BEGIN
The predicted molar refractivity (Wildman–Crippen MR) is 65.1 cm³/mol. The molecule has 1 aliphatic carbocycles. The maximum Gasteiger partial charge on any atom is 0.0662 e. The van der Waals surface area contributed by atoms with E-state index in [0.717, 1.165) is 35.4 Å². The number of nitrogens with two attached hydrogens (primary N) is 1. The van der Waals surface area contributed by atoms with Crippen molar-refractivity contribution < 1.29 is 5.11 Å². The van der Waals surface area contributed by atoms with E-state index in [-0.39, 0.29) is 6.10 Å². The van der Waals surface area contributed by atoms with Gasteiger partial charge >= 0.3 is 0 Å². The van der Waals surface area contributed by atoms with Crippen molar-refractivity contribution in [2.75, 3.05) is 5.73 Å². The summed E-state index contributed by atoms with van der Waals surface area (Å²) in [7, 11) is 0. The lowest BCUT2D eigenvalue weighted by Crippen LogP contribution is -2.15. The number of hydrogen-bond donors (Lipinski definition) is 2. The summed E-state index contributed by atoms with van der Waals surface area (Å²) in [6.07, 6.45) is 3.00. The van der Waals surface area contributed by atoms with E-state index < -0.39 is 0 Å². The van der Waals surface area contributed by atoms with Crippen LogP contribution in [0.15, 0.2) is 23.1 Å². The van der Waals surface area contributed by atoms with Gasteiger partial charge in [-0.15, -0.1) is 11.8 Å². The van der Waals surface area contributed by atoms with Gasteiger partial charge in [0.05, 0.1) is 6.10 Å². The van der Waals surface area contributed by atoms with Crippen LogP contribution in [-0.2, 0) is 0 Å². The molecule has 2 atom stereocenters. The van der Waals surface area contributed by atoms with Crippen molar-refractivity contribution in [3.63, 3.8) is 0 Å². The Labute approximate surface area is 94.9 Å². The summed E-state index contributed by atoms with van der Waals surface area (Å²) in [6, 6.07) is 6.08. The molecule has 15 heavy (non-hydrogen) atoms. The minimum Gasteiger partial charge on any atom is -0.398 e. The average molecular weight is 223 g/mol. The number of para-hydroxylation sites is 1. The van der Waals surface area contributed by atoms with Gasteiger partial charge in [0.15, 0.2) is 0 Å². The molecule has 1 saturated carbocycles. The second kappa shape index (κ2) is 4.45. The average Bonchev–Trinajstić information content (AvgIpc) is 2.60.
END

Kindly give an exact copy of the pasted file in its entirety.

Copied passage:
The predicted molar refractivity (Wildman–Crippen MR) is 65.1 cm³/mol. The molecule has 1 aliphatic carbocycles. The maximum Gasteiger partial charge on any atom is 0.0662 e. The van der Waals surface area contributed by atoms with E-state index in [0.717, 1.165) is 35.4 Å². The number of nitrogens with two attached hydrogens (primary N) is 1. The van der Waals surface area contributed by atoms with Crippen molar-refractivity contribution < 1.29 is 5.11 Å². The van der Waals surface area contributed by atoms with E-state index in [-0.39, 0.29) is 6.10 Å². The van der Waals surface area contributed by atoms with Gasteiger partial charge >= 0.3 is 0 Å². The van der Waals surface area contributed by atoms with Crippen molar-refractivity contribution in [2.75, 3.05) is 5.73 Å². The summed E-state index contributed by atoms with van der Waals surface area (Å²) in [7, 11) is 0. The lowest BCUT2D eigenvalue weighted by Crippen LogP contribution is -2.15. The number of hydrogen-bond donors (Lipinski definition) is 2. The summed E-state index contributed by atoms with van der Waals surface area (Å²) in [6.07, 6.45) is 3.00. The van der Waals surface area contributed by atoms with E-state index < -0.39 is 0 Å². The van der Waals surface area contributed by atoms with Crippen LogP contribution in [0.15, 0.2) is 23.1 Å². The van der Waals surface area contributed by atoms with Gasteiger partial charge in [-0.15, -0.1) is 11.8 Å². The van der Waals surface area contributed by atoms with Gasteiger partial charge in [0.05, 0.1) is 6.10 Å². The van der Waals surface area contributed by atoms with Crippen LogP contribution in [-0.2, 0) is 0 Å². The molecule has 2 atom stereocenters. The van der Waals surface area contributed by atoms with Crippen molar-refractivity contribution in [3.63, 3.8) is 0 Å². The Labute approximate surface area is 94.9 Å². The summed E-state index contributed by atoms with van der Waals surface area (Å²) in [6, 6.07) is 6.08. The molecule has 15 heavy (non-hydrogen) atoms. The minimum Gasteiger partial charge on any atom is -0.398 e. The average molecular weight is 223 g/mol. The number of para-hydroxylation sites is 1. The van der Waals surface area contributed by atoms with Gasteiger partial charge in [0.15, 0.2) is 0 Å². The molecule has 1 saturated carbocycles. The second kappa shape index (κ2) is 4.45. The average Bonchev–Trinajstić information content (AvgIpc) is 2.60.